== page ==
Title: "Spectral Delusions"
(click image to view larger)
A friend and I were discussing some aspects of Julia Cameron's book "The Artist's Way". Among other things, Cameron insists that one write three pages every day. My first reaction was that this was rather prescriptive and overbearing, but the more I thought about it, the more it made sense. I was reminding myself of the Malcom Gladwell book "Outliers", in which he proposes that those who are the elite in their chosen field of endeavour had over the years practiced a particular skill or skill set for 10,000 hours. Although this seems like an arbitrary number, I think the point is made that a deep abiding passion for something leads to a strong commitment that in turn leads to a very significant investment of time acquiring, practicing and honing skills.
This idea is something I know from personal experience, but often forget. I took up horseback riding later in life, mainly as an activity to do with my lovely wife, because truth be told, I had no natural talent for the sport. But none the less, I fell in love with riding and ended up working very consistently and hard on becoming a better rider. And I did manage to acquire a pretty solid skill set in spite of the lack of natural talent. When I was a graduate student, my supervisor always had me write the first draft of our papers after which we would sit down and go through the draft deciding on where it needed work. That time spent constantly writing and rewriting provided me with the skills to sit down and write out my entire Ph.D. thesis long hand in a first and final draft over a three week period. When I tell current graduate students who typically take 6-12 months to write their thesis, they shake their heads in disbelief. Yet I struggle now to write papers and grants because I go long spells without practicing the craft. The days of writing up a daily lab journal, and putting together notes for lectures have been superseded by powerpoint presentations and I lack the necessary practice to keep the writing skill well oiled and immediately available.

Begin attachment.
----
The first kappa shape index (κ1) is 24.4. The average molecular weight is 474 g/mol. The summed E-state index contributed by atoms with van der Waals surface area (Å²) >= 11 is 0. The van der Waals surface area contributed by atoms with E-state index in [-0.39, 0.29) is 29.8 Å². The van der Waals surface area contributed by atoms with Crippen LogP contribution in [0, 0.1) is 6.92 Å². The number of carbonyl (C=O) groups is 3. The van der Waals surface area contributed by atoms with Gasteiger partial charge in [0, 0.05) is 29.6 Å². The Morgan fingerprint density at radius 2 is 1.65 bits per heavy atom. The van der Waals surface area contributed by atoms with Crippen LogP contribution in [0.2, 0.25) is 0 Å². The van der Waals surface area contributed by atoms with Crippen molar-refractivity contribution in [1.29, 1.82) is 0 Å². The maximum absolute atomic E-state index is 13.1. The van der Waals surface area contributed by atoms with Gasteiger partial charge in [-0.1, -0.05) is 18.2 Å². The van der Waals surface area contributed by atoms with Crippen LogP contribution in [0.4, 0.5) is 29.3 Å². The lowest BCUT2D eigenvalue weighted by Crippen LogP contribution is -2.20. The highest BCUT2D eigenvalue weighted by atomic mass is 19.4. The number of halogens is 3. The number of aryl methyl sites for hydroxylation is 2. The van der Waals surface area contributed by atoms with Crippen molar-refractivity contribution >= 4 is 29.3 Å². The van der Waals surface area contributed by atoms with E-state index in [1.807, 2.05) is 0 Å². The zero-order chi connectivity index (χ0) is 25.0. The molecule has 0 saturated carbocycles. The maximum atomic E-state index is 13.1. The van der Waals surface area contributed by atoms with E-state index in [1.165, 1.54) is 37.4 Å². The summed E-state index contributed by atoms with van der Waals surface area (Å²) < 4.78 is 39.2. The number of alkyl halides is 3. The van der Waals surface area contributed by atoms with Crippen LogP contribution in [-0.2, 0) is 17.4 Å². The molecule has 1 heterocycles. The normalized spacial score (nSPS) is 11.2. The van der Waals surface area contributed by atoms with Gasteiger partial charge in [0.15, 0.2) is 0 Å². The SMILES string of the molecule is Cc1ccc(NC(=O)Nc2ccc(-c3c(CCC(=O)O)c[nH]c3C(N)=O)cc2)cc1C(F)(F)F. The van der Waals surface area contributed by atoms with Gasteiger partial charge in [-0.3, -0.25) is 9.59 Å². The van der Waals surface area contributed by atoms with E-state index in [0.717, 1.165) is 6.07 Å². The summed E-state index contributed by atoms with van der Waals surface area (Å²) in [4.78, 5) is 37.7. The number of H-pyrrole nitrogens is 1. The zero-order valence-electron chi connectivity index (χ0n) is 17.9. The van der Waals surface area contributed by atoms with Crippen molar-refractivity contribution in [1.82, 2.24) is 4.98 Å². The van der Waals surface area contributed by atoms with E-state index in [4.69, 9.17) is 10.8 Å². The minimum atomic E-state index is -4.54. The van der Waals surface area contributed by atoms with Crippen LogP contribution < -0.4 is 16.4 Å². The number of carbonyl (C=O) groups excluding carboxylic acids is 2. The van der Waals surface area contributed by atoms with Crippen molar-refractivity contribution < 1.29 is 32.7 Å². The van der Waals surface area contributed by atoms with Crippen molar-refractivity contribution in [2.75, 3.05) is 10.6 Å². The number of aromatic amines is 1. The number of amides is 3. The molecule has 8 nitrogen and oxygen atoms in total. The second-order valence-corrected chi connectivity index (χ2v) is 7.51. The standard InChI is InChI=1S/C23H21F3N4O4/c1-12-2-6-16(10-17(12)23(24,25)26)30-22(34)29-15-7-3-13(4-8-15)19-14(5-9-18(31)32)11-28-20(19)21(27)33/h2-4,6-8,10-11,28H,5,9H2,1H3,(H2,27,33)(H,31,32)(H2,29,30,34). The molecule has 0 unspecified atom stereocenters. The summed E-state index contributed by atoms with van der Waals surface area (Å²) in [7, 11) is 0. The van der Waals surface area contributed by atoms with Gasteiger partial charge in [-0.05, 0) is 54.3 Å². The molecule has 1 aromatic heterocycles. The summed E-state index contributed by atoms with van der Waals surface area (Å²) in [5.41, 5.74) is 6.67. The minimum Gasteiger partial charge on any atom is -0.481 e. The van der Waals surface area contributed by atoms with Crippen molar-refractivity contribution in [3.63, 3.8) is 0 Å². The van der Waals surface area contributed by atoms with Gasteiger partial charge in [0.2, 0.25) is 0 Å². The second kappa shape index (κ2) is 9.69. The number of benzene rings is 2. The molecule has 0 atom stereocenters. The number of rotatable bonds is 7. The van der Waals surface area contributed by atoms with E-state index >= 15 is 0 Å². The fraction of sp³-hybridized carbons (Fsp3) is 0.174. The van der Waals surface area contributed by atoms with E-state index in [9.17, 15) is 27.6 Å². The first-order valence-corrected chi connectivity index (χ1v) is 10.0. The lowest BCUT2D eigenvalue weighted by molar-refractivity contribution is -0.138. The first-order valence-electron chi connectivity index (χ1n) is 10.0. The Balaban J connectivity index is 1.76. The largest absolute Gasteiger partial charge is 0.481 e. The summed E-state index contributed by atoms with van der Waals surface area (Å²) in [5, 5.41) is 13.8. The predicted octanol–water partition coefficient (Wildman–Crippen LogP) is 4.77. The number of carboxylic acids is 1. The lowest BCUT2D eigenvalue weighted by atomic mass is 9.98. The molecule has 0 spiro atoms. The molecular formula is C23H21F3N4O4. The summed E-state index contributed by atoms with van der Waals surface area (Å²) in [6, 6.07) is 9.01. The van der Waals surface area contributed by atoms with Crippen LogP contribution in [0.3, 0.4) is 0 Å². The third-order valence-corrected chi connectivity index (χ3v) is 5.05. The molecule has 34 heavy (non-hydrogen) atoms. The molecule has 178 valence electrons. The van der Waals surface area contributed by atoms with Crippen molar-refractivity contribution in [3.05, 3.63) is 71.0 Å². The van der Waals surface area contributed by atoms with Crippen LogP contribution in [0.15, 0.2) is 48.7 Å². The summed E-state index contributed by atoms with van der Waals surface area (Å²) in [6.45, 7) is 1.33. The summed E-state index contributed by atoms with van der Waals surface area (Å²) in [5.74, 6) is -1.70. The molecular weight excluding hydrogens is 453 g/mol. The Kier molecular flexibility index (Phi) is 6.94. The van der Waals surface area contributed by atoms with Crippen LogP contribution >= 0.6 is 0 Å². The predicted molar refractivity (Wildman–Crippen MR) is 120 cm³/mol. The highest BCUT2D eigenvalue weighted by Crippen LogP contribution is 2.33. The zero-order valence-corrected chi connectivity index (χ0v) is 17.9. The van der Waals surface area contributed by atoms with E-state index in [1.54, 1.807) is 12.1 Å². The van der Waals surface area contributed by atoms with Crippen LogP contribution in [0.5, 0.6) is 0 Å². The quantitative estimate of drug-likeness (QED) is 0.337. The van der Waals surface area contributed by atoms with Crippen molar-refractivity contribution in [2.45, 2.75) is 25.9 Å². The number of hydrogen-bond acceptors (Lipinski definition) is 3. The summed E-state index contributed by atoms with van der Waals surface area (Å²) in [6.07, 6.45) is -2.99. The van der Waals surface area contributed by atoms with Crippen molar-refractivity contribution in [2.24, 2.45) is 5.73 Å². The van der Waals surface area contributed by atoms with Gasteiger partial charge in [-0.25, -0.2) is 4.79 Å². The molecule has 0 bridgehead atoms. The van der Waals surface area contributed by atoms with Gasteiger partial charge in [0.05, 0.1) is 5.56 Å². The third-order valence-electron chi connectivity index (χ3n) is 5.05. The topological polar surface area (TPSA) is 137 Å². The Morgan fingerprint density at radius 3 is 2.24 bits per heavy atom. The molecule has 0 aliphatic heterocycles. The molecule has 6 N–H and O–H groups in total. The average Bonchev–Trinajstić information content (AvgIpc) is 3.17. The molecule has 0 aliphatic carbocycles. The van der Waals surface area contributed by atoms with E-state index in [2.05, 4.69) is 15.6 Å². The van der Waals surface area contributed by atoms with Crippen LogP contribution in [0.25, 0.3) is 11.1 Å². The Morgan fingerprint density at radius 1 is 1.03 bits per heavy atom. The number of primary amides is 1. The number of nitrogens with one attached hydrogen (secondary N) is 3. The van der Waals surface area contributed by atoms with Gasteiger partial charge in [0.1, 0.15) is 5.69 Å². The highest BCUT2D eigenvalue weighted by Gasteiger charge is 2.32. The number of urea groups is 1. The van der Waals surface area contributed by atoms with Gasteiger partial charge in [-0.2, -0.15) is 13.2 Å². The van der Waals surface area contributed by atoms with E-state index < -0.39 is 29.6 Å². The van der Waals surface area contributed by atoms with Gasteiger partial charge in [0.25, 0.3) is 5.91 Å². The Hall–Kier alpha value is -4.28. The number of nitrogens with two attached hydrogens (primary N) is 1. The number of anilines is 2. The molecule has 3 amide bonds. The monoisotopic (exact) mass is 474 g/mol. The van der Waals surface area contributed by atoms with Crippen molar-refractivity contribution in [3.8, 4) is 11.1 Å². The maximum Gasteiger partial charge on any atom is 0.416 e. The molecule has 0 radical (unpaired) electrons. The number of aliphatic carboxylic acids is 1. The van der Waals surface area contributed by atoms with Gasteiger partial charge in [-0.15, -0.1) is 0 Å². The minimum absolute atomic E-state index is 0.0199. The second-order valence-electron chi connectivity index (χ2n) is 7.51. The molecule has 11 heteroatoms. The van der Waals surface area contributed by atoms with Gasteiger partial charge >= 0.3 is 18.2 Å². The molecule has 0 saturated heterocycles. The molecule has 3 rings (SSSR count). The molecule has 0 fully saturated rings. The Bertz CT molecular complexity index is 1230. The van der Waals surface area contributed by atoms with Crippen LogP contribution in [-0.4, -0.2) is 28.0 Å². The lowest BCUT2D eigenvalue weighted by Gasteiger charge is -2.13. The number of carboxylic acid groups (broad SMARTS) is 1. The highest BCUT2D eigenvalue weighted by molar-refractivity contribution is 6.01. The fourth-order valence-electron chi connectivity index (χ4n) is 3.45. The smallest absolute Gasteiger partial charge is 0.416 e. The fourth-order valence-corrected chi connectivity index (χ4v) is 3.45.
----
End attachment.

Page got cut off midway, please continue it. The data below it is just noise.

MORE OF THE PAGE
Reflecting on these ideas and experiences makes me realize that my "daily practice" is not something to do for a year, it's something to keep doing beyond that artificial limitation. I have already gained considerable improvements in seeing, and making images and in thinking about what is driving the process.